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How long can I let the tank sit without fish or plants in it? I also have MTS I will transfer over at some point. If I add them before fish and plants, will that be okay or help?
As long as you feed the bacteria you can keep the tank going without fish or plants. Also, the snails will be fine in the tank first...again...you will need to feed them if nothing else in there since there won't be a food source.
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post #29 of 35 Old 11-30-2011, 06:04 PM Thread Starter
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That is a thought. I have Botia kubotai which I prefer over the very similar Yoyo Loach. My loaches do eat some, but certainly not all of them. But Malaysian Livebearing snails are not easy for some fish to eat, due to the "trap door." Although my dwarf puffer got them, all except a few that remained in the sand. I know this because when the puffer left the tank, after a couple weeks I started seeing a few snails, then more. Maybe this is why my kubotai don't seem to fully eradicate them.

I forgot the light issue last time. I would replace those tubes pronto. Every time i buy a light fixture it comes with so-called "Aquarium" tubes that are too weak for plants. Mine go into recycling. Full spectrum or daylight enhanced tubes will be better for the plants and not cast that purplish hue which is what I spotted in the photos. The sand will look better then, as will everything else. You seem to have two shorter tubes, in which case i would recommend two Life-Glo tubes (measure the existing tubes end to end not including the prongs, or take one with you to the store). ZooMed's Ultra Sun is equally good a bit less expensive. I can't get ZooMed locally any more, so I use Life-Glo in all my single tube tanks, and I use one Life-Glo in all dual fixtures.
Actually it's a single 48" bulb. I read you recommending the Life-Glo and the Ultra Sun in another thread so I'll have to see about getting one. I'd really like some Yoyos so I'll have to see what I can find...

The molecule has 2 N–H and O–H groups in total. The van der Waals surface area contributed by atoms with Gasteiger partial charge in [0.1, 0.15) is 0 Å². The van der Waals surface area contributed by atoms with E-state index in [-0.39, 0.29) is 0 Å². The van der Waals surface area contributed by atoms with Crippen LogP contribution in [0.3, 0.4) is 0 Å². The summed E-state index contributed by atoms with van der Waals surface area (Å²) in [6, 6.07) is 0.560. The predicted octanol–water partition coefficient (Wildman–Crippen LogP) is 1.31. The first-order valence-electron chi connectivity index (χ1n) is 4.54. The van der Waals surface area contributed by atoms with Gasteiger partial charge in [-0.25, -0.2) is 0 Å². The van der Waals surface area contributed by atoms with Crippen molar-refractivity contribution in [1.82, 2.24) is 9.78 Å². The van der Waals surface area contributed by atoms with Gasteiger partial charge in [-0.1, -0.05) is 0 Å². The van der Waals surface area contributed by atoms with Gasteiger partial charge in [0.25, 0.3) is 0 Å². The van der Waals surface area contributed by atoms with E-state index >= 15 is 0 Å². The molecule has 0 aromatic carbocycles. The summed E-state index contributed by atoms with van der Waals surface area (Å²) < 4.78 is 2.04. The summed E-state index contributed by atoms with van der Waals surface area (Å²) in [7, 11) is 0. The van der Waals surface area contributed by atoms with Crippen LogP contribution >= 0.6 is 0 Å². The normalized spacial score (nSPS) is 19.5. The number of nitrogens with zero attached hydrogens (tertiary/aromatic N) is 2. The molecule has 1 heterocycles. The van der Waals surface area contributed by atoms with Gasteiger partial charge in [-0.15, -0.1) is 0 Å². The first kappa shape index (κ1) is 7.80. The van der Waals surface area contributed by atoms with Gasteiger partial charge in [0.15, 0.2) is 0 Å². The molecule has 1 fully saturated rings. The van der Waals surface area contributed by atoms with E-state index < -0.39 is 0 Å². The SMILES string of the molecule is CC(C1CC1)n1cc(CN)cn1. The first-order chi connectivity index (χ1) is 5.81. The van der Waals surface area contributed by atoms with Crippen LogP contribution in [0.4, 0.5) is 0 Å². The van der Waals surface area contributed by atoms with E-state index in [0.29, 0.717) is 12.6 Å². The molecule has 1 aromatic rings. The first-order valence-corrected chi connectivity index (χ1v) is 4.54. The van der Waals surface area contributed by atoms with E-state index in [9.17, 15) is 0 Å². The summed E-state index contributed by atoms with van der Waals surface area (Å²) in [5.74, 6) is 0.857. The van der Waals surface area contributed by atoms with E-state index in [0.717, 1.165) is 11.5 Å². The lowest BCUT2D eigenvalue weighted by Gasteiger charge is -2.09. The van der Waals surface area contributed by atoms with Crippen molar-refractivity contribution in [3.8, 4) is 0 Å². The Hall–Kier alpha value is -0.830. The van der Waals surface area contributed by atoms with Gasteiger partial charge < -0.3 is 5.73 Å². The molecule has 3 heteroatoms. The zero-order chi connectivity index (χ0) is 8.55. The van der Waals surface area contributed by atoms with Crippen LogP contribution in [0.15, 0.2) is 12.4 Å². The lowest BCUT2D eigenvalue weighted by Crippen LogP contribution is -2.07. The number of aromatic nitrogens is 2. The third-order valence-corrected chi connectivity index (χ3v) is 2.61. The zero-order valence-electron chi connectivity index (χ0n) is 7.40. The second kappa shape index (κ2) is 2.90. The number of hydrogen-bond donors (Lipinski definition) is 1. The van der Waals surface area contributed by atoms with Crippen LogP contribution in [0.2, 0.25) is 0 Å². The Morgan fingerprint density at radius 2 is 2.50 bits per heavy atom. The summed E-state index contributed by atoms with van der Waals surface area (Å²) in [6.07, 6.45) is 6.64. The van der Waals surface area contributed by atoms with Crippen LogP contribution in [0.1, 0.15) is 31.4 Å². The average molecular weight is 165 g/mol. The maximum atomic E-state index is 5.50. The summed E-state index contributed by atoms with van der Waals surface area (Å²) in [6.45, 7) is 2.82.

Quote:
Originally Posted by Nubster View Post
As long as you feed the bacteria you can keep the tank going without fish or plants. Also, the snails will be fine in the tank first...again...you will need to feed them if nothing else in there since there won't be a food source.
Good to know. Thanks.

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post #30 of 35 Old 11-30-2011, 06:19 PM
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Actually it's a single 48" bulb. I read you recommending the Life-Glo and the Ultra Sun in another thread so I'll have to see about getting one. I'd really like some Yoyos so I'll have to see what I can find...
With a 48-inch you have more options, it is a very basic size in tubes. The Life-Glo 2 will be expensive, the ZooMed a bit less. I do recommend these. But if money is a factor you can also go with a "daylight" type by GE, Sylvania or Phillips, available in hardware stores and similar. Look for one with a kelvin of 6500K. All three make them, Phillips calls theirs Alto Daylight Deluxe and I have it as my second tube with the Life-Glo. Life-Glo is a bit more cool and that's why on single tube tanks I prefer it. A nice crisp white light that renders fish and plant colours true. Any of these will appear much brighter than what you have, but a single tube willnot be anywhere near overkill.

Byron Hosking, BMus, MA
Vancouver, BC, Canada

The aquarist is one who must learn the ways of the biologist, the chemist, and the veterinarian. [unknown source]

Something we all need to remember: The fish you've acquired was quite happy not being owned by you, minding its own business. If you’re going to take it under your wing then you’re responsible for it. Every aspect of its life is under your control, from water quality and temperature to swimming space. [Nathan Hill in PFK]